Happy Boss's Day From the Bahamas
I had no idea today was Boss's Day until I got a cute email from one of my employees saying "If I had a nickel for every time I was glad that you are my boss, I'd be so rich I'd be mailing this from the Bahamas." It was so funny; it made me laugh out loud.
I also thought back to all the bosses I've had over the years and tried to identify who was the best and what the good ones had in common. We can all identify bosses from hell and come up with a list of behaviors that make a boss an intolerable tyrant. But what makes for a good boss?
Without spending too much time or burning up too many brain cells, the common thread was quite clear (even if not all inclusive). Using the very best boss I ever had (and who is still a close personal friend) as an example, I can say right off that she:
Clearly articulated a vision. When there was a goal, a strategic plan, or a new initiative she clearly and honestly stated what it was, why it had to be done and somehow instilled the vision of how we could get there and how much better off we would be. So even bad news was seen as a challenge to be tackled by the team and not a disastrous mandate handed down from above.
Drew on employees' strengths. Knowing that every member of the team is good at something she would emphasize areas of strengths and give assignments that would make both employee and the entire team successful.
Treated each individual like a whole person. She knew who was married, had kids in college, was taking care of an aged parent or was going through chemotherapy. Nothing says "I care" more than a boss taking time to seek you out and asking how you are doing personally.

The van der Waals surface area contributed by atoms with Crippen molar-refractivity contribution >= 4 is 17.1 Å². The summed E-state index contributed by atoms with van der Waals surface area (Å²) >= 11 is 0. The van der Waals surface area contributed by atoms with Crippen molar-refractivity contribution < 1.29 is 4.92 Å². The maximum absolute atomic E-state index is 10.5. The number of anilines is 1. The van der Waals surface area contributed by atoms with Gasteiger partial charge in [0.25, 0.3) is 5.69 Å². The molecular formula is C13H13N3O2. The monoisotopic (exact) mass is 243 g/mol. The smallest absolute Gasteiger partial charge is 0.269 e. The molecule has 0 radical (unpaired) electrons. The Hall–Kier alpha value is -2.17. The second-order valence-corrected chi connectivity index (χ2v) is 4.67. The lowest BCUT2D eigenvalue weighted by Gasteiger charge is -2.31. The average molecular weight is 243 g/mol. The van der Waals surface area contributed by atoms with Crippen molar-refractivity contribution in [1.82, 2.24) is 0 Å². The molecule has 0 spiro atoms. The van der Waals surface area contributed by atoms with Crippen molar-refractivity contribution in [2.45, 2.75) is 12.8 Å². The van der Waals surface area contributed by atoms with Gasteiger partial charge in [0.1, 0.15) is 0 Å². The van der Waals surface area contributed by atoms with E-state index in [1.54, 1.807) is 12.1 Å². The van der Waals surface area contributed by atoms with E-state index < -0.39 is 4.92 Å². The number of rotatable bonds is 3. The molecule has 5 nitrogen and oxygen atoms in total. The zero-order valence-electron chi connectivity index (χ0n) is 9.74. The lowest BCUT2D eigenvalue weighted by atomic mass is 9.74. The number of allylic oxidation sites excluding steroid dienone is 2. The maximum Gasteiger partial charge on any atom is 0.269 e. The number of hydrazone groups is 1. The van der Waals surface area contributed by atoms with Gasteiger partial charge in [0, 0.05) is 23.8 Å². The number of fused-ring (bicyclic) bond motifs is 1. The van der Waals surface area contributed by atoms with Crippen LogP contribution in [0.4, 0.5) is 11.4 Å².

Treated everyone equitably. This might be hard because "equitable" does not always mean identical. But it means everyone is treated fairly and according to policy. It means there are no favorites or targets. Whenever there was disciplinary action or bad news to be delivered, the employee was more likely to accept them, knowing it was fair and not personal.
Was always ethical. Her morals would not allow her to do anything underhanded or ask anyone else to compromise their integrity. She was honest; even if she could not divulge information, she would not lie. She did not betray confidences.
Did not micromanage. She gave clear directions, providing the support and resources to get the job done She would provide feedback along the way, but never insisted on dictating every action and scripting every conversation. She did not send the message that you had to be identical to her in motive, philosophy and action to be successful.
There are certainly other qualities I can think of. But looking at my bosses from hell, I realize that they demonstrated very few of the qualities above. On the other hand all my best bosses demonstrated to some degree all of the above. More than that, I try to lead by incorporating those qualities.
Do you agree with the above? As a leader are you guided by the principles above? As an employee do your best bosses demonstrate those (or similar) qualities? What about your current boss?